Recording phone calls is something that’s incredibly handy if you’re a journalist, have a bad memory or simply want to be able to prove a conversation took place, but it’s pretty hard even with smartphones.
Bluewire, a new Bluetooth device being crowdfunded on Indiegogo, promises to make recording every phone call a whole lot easier. The device can function as a standalone headset or as an add on to the one you’ve already got. This is awesome, because it means it’ll work with car handsfree systems, along with your computer as well.
When using with an existing headset, the device sits between your phone and existing bluetooth headset and quietly records your calls in the best quality possible.
It records up to 1,000 hours of audio, which can be accessed via a mobile application. In addition to storing recordings, the app logs the time and date of the call, along with caller ID information for easier retrieval later.
For Android users, once you’ve finished a call, you’re even able to immediately transfer it to your device via NFC by tapping it to the phone.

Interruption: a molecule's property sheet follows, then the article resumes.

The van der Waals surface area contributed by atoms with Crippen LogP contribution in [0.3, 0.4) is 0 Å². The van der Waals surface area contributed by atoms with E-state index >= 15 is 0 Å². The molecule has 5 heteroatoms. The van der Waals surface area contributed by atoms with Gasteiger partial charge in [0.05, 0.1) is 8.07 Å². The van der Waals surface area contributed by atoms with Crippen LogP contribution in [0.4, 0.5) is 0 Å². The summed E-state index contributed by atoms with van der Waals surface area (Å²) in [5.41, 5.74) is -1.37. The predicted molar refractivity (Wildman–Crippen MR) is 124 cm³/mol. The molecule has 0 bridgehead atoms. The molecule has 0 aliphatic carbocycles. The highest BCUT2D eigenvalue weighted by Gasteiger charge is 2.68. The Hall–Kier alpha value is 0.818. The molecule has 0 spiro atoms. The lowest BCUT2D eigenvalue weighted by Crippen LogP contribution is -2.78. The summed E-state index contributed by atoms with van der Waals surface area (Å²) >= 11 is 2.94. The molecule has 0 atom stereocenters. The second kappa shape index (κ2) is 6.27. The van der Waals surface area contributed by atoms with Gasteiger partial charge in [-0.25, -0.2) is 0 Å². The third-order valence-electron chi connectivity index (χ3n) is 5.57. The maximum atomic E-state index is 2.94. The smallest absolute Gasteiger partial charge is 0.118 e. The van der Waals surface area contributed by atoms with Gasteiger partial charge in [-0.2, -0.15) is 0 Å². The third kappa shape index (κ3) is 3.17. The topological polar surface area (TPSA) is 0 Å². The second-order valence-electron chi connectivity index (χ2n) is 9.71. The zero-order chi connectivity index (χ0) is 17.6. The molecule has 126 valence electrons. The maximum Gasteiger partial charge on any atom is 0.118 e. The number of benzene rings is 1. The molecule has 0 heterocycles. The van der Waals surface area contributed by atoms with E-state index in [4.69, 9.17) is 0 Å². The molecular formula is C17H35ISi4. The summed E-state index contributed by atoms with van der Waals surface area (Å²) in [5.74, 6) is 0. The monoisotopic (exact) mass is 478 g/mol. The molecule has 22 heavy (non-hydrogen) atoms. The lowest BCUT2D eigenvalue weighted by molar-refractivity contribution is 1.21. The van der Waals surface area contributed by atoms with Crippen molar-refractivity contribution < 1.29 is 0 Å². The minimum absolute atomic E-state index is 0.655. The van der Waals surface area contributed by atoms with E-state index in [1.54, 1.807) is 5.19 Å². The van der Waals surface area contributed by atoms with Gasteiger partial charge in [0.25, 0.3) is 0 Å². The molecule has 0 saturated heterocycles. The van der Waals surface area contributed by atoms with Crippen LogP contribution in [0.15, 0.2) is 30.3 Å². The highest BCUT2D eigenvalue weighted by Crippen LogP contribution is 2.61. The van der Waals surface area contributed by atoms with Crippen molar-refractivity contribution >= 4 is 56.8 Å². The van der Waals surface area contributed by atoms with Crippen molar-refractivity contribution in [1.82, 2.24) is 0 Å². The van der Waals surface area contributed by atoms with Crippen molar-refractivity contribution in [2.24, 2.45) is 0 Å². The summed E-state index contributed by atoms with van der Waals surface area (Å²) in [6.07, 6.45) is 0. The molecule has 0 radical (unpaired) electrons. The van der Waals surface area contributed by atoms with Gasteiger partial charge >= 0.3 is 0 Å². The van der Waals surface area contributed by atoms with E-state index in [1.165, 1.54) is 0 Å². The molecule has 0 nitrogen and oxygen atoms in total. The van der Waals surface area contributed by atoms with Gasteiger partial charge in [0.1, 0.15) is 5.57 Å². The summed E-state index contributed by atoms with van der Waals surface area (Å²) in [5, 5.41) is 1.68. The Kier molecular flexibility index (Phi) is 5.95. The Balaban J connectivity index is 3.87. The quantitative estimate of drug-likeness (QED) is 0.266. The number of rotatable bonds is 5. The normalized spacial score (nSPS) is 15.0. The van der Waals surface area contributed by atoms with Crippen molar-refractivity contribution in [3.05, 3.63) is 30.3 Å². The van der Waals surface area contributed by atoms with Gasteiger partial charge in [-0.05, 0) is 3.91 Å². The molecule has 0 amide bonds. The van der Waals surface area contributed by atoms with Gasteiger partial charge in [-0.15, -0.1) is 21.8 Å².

Avi Gilor, the man behind the device, knows this area well. Gilor spent twenty years working undercover building devices for government agencies, including miniaturized video and audio monitoring devices.
Gilor is as close to being a gadget spy-guy from the movies as you can get with his background and funnily enough, he “grew up on the Bond movies.” Even his Skype username alludes to his background.
Bluewire is Gilor’s first consumer product, but he’s confident it’ll do well because the other options available to consumers are simply too difficult to use. There are a number of apps that promise voice recording, Gilor says, but most don’t work as advertised despite getting over 50 million downloads.
The team behind Bluewire is made up of eight engineers and the device works up to 33 feet away from your phone. Gilor told me over Skype that this isn’t about the money for him. Instead, he wants to make the best product users would want to see.
Recording audio is a sketchy legal area in some locations; some countries require you to notify the receiving party that you’re recording, while others only require one party to be aware of the recording.
Bluewire is laden with features; it’s got wireless charging (Gilor tells me it was pretty tricky to get this right), an accelerometer, the ability to find your phone or keys if the device is attached to them and more.
To get Bluewire off the ground, Gilor has launched it on Indiegogo with a goal to raise $40,000. The team needs the money to finalize the product and get the software stable before shipping to backers in July. Gilor says it’s a real product, but it needs that last push to get it across the line.
If you’ve been looking for a better way to record your phone calls, Bluewire could be perfect for you.
➤ Bluewire [Indiegogo]